The first 40% of the climb from Highway 550 – first on County 16, then on Forest Road 823 – is the easiest. You’ll climb and climb, passing multiple turnoffs and fields of mountain greenery that have been known to burst into rainbows of floral song, but tree line and most flora quickly disappear behind. With altitude, lumpy sections of trail increase, including low-range climbs with lots of water and snow, even in late July. There are workarounds, but playful trail challenges like those arrayed uphill towards Black Bear Pass are the sort that build driver skills.
With the easy climbing behind you, mining remnants and plentiful rock and ledge-style shelves increase. We’ve said it before and we’ll say it again – make the time to turn off-route and explore, and get out of your truck to dig around. A localized map with old mining claims will help you get closer to the interesting bits of history that still litter the crags up here. Mines like the Senator Beck, Andrus, Mayflower, Black Bear, Smuggler/Union and associated portals, adits and tunnels laced the area. The mining equipment supporting them was on display for 100-plus years (the area mined as recently as 1978), and several still-suspended tramlines to the Pandora Mill in the lower valley signal that it’s all in there, if just a little beneath the surface.
Dropping towards Telluride west of Black Bear Pass, the trail grows steadily tighter and lumpy as you pass Ingram Lake into Ingram Basin. The scene of more hard-rock digging (and full of hidden mine workings), this high alpine landscape is worth your attention. At this point, the trail isn’t the precipitous drop-off that Ingram/Black Bear is known for, but it’s rife with tricky nooks and crannies that make a 10-mile run like this memorable. Black Bear and Andrus Mines are accessible via turnoffs below and west of the pass, in the shadow of 13,509ft Telluride Peak.
The Terror Before the Terror, and the Terror that Isn’t
You’ll know you’re at the pre-drop staging zone for the “Switchbacks of Doom” by how the trail necks down below Ingram Basin at the funnel of Ingram Creek. Multiple structures (the remnants of such, anyway), several tram cables, and the remains of a cable footbridge overhang the drop-in. This mostly off-camber ledge, carved right out of the creek’s rock bank, hugs a craggy wall and curves lazily to the right (though it slopes much less lazily). In our opinion, THIS is the most difficult section of the trail, and with little room for error, you’d best know your path. The fine folks from the FJ Summit provided spotters for this section of trail when we ran it (with more here than the switchbacks, which should tell you something).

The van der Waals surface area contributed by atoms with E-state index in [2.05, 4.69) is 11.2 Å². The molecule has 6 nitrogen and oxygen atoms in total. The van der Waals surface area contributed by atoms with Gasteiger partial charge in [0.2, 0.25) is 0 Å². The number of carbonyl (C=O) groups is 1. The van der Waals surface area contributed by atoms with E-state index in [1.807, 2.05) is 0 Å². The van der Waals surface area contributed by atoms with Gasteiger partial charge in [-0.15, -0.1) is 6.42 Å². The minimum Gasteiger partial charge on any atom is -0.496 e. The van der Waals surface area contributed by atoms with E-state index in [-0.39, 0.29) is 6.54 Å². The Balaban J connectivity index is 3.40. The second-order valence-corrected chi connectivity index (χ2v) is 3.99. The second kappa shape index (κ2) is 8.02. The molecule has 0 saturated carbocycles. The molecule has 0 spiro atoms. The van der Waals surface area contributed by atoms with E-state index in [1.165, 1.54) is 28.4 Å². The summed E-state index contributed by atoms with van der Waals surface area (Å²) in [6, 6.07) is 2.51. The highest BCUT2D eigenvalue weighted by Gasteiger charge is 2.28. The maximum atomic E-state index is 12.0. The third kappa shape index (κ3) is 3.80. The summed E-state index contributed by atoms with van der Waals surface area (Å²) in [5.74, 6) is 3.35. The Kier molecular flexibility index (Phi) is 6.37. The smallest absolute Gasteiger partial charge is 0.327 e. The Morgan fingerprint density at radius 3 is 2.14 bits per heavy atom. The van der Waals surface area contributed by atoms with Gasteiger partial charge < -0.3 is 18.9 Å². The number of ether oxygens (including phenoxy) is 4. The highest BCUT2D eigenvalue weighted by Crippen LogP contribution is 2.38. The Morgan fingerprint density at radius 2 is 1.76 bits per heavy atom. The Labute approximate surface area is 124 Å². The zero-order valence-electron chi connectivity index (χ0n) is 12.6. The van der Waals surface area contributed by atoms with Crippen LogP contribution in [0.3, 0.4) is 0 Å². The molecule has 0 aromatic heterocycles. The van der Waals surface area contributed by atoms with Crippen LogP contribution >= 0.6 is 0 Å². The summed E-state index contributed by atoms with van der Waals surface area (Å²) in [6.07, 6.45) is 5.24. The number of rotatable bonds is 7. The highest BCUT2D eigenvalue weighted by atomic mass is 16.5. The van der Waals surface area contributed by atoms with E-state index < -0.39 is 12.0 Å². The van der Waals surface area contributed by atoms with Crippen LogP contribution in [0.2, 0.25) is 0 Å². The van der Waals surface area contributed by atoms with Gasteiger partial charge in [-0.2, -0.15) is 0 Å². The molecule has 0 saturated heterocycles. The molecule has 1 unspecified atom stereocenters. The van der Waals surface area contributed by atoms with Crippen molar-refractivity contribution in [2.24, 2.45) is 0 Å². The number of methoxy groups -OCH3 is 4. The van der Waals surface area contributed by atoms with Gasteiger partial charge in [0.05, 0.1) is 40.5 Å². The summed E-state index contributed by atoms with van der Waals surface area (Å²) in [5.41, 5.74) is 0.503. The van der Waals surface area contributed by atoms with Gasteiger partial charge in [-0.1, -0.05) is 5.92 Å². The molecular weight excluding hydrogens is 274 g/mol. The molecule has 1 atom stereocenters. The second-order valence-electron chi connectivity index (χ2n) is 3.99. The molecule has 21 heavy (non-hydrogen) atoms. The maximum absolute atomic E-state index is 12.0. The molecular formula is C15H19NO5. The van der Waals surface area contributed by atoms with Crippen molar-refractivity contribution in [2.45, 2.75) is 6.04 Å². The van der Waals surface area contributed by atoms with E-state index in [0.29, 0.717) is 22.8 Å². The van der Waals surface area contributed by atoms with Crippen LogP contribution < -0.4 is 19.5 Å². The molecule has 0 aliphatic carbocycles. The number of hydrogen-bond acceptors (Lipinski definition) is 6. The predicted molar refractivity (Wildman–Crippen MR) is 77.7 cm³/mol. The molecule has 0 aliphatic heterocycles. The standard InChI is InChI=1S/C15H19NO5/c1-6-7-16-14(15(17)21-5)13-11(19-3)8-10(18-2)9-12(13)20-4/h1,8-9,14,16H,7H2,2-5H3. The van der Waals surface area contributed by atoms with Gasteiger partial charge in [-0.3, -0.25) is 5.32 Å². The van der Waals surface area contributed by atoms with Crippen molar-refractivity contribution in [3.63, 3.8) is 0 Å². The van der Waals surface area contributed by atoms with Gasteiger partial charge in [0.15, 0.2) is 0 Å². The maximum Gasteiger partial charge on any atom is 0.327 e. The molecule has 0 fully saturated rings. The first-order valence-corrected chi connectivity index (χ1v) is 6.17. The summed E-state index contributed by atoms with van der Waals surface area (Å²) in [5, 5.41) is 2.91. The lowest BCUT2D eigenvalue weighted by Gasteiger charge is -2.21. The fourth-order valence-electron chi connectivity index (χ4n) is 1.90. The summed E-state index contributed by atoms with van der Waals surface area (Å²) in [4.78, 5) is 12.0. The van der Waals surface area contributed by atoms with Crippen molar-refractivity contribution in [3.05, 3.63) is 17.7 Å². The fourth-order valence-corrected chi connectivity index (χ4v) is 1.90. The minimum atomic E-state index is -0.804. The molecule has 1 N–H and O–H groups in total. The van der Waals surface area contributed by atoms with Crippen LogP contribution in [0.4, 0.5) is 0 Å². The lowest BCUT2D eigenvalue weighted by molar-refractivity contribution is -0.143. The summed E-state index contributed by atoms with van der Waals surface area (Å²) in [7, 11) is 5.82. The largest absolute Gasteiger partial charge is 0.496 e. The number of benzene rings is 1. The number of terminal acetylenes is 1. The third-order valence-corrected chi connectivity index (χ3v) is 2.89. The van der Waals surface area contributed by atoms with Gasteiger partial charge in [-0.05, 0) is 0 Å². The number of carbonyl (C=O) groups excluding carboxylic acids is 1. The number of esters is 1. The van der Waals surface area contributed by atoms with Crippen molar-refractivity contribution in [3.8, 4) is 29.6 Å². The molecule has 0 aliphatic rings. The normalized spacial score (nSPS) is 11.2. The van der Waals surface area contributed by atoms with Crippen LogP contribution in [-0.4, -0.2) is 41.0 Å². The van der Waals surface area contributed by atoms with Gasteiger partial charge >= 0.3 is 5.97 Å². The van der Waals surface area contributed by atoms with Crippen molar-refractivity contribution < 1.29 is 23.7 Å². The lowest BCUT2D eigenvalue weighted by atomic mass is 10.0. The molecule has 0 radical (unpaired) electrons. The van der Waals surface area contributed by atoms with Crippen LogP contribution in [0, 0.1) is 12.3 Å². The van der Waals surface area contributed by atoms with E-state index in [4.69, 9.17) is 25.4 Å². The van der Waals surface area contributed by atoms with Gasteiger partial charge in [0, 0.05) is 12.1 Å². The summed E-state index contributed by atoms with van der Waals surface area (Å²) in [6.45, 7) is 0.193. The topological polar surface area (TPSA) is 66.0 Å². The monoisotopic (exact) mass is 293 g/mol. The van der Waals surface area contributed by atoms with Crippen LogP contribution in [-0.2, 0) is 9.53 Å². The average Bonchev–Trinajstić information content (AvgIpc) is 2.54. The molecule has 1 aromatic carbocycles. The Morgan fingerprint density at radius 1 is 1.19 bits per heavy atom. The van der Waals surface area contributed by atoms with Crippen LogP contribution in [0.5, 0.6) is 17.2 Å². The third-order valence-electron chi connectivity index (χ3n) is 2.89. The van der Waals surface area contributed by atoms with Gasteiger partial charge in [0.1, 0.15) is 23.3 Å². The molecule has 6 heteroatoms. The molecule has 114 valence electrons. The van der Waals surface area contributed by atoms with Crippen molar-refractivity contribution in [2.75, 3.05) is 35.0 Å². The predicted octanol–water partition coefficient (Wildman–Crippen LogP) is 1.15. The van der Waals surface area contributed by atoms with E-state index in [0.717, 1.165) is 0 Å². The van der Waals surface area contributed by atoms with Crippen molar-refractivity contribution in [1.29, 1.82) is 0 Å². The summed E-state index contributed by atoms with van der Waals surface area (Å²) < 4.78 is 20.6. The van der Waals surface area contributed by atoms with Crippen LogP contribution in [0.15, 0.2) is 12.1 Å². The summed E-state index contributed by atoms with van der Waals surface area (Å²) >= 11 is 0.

Past the craggy rock right-hander are the famous Ingram/Black Bear switchbacks. Don’t kid yourself: they are awesome, and more than a few dead people would attest to the hazard in this section of trail. That said, a careful crawler won’t have any problems. From what we’ve been led to understand (and as seen online), it’s carelessness that gets people hurt, not the trail itself. Then again, the miners who worked the high mines used to sled down this hill to get to Telluride (real men...). Enjoy the view.
While cosseted in this delightfully hazardous section of the Ingram/Black Bear Pass Trail, you’ve got a few minutes to think about what it stands for: about a mile below is the recently schmaltzy city of Telluride (once a haven for cattle rustlers and outlaws, now infested with hipsters and poseurs), while within arm’s length are real remnants of the hard won history of Colorado’s past. There are fancy people driving fancy cars to fancy bars who could use some help getting in touch with that history, that what let them have a Telluride in the first place. Do them the favor of running this iconic trail and telling the uninitiated all about it (preferably after they buy you a beer).
MORE OFF-ROAD STORIES
What is Overlanding?